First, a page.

Julio Camarero Awarded NIH Grant for Novel Uses of Protein-Based Therapeutics, Paving the Way for New Cancer Treatments

Associate Professor Julio Camarero is making big strides in the ways we improve human health with his innovative work on the molecular level.

Dr. Julio Camarero

Camarero received a 4-year, $1.3 million RO1 grant from the National Institutes of Health for his project entitled, “Screening and Selection of Specific Protein-Protein Antagonists Using Ultrastable Microprotein Scaffolds.” 

The research funded by this grant specifically focuses on the screening and selection of a novel class of protein-based therapeutics, also known as cyclotides.

“We will employ both genetically- and chemically-encoded cyclotide-based libraries to screen intracellular and extracellular protein-protein interactions using high throughput screening methods,” Camarero explains about the work this grant will fund.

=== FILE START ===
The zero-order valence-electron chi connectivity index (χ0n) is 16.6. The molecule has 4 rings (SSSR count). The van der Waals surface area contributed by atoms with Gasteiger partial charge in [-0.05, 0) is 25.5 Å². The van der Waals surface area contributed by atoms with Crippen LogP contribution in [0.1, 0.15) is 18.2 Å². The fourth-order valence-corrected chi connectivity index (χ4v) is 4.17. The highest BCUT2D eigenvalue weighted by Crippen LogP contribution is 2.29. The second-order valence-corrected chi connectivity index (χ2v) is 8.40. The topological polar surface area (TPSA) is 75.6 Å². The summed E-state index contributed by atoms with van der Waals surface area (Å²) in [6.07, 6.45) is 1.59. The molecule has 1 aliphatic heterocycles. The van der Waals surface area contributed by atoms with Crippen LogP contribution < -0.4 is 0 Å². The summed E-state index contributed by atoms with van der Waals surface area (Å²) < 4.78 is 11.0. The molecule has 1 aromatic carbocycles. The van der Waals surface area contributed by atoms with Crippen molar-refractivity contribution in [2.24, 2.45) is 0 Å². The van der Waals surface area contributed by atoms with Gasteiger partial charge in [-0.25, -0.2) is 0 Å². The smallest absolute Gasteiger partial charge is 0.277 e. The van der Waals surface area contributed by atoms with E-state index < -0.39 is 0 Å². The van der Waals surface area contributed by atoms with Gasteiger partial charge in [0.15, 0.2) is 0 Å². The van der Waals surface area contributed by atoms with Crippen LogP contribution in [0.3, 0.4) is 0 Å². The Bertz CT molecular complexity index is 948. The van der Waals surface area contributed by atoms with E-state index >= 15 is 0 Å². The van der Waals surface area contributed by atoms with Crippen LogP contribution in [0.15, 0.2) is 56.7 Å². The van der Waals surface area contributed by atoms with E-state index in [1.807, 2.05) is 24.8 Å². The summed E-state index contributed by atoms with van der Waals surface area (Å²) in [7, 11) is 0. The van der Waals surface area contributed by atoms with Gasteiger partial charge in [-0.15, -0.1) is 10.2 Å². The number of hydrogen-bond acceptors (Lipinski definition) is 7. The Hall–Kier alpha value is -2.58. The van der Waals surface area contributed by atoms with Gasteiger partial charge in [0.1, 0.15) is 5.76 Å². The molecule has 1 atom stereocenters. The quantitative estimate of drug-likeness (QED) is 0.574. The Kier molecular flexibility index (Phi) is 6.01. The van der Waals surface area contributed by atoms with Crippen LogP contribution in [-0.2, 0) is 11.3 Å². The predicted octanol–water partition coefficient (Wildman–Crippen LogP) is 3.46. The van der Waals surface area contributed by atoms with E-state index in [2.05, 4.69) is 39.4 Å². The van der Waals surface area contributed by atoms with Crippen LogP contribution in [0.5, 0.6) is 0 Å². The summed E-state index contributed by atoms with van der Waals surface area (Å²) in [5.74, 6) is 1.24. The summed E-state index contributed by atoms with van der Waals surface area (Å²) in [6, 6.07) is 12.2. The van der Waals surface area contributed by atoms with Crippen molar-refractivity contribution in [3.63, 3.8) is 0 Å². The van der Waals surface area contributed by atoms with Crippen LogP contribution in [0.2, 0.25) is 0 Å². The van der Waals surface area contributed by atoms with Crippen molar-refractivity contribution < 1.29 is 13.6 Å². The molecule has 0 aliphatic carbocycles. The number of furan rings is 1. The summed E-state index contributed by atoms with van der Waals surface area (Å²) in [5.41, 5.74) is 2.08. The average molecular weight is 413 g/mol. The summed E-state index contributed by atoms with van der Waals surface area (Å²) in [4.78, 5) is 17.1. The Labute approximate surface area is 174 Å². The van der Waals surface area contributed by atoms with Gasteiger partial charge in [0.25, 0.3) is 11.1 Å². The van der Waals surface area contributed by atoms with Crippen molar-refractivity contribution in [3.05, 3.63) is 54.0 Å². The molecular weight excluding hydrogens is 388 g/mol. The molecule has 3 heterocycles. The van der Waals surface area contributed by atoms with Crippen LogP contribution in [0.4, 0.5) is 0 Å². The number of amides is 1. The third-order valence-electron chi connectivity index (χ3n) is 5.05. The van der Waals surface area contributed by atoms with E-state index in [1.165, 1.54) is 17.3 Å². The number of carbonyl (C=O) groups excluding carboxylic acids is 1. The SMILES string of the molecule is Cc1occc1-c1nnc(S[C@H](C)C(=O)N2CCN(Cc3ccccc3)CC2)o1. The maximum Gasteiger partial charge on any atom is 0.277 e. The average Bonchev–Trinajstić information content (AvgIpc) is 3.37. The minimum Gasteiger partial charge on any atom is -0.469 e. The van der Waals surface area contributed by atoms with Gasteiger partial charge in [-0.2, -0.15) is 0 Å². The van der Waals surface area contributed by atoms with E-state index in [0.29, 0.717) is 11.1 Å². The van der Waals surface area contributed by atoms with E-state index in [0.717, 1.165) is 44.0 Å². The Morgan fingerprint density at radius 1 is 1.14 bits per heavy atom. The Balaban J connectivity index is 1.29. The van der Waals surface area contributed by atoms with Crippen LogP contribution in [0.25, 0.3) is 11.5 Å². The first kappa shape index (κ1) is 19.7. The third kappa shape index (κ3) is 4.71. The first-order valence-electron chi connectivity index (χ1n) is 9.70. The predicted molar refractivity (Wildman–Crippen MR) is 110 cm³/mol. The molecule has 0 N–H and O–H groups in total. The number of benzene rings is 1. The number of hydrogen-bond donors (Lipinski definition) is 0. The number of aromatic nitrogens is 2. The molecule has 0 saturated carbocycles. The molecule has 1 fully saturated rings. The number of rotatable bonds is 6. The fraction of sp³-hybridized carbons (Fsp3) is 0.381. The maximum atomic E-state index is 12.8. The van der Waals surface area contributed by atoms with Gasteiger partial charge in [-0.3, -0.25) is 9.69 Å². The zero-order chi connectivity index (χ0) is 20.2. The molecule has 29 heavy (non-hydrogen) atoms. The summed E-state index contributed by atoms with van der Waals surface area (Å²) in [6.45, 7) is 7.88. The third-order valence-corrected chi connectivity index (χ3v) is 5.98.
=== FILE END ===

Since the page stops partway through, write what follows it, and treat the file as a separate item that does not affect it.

Previously, Camarero has worked to evaluate millions of compounds and to identify those with the best potential to bind and inhibit targets. The process has many applications since it allows for broad-range screening and altering of their structures to generate novel binding activities to better target proteins.

The next phase of his research has the potential to be far-reaching, and could change the ways we are able to treat cancer.

Cover illustration by Isaac Mora

“It is anticipated that these combined approaches will have profound implications for human health, and the way protein-based therapeutics can be used in the future to target specific extra- and intracellular protein-protein interactions involved in the development of cancer,” says Camarero.

Camarero has published over 90 articles on his work in peer-reviewed journals. Most recently, his work on cyclotides was featured as the cover story of the July 13, 2015 international edition of Angewandte Chemie. The cover illustration was created with Isaac Mora, a graphic artist at the School of Pharmacy.

Camarero has previously received grant funding from the National Institutes of Health, Department of Defense and Bristol-Myers Squibb.